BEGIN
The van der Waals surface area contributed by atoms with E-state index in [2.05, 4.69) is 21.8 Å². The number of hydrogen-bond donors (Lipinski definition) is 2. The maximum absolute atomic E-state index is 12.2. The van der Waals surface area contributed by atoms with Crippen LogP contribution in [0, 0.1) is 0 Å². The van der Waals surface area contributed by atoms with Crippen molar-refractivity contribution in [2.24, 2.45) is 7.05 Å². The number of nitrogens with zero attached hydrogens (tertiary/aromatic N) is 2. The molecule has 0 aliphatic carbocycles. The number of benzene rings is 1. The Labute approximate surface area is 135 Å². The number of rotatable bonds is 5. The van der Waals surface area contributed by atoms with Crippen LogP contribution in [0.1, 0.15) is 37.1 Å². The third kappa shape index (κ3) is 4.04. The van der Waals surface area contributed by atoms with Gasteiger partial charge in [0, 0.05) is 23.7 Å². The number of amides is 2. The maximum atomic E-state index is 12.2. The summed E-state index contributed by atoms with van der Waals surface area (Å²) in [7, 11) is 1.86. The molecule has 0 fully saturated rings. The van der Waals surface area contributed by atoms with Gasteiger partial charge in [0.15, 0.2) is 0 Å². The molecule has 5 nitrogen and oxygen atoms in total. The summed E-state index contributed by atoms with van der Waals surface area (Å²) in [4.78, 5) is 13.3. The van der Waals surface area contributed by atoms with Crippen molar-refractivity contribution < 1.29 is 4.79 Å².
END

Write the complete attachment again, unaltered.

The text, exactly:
The van der Waals surface area contributed by atoms with E-state index in [2.05, 4.69) is 21.8 Å². The number of hydrogen-bond donors (Lipinski definition) is 2. The maximum absolute atomic E-state index is 12.2. The van der Waals surface area contributed by atoms with Crippen LogP contribution in [0, 0.1) is 0 Å². The van der Waals surface area contributed by atoms with Crippen molar-refractivity contribution in [2.24, 2.45) is 7.05 Å². The number of nitrogens with zero attached hydrogens (tertiary/aromatic N) is 2. The molecule has 0 aliphatic carbocycles. The number of benzene rings is 1. The Labute approximate surface area is 135 Å². The number of rotatable bonds is 5. The van der Waals surface area contributed by atoms with Crippen LogP contribution in [0.1, 0.15) is 37.1 Å². The third kappa shape index (κ3) is 4.04. The van der Waals surface area contributed by atoms with Gasteiger partial charge in [0, 0.05) is 23.7 Å². The number of amides is 2. The maximum atomic E-state index is 12.2. The summed E-state index contributed by atoms with van der Waals surface area (Å²) in [7, 11) is 1.86. The molecule has 0 fully saturated rings. The van der Waals surface area contributed by atoms with Gasteiger partial charge in [0.15, 0.2) is 0 Å². The molecule has 5 nitrogen and oxygen atoms in total. The summed E-state index contributed by atoms with van der Waals surface area (Å²) in [4.78, 5) is 13.3. The van der Waals surface area contributed by atoms with Crippen molar-refractivity contribution < 1.29 is 4.79 Å².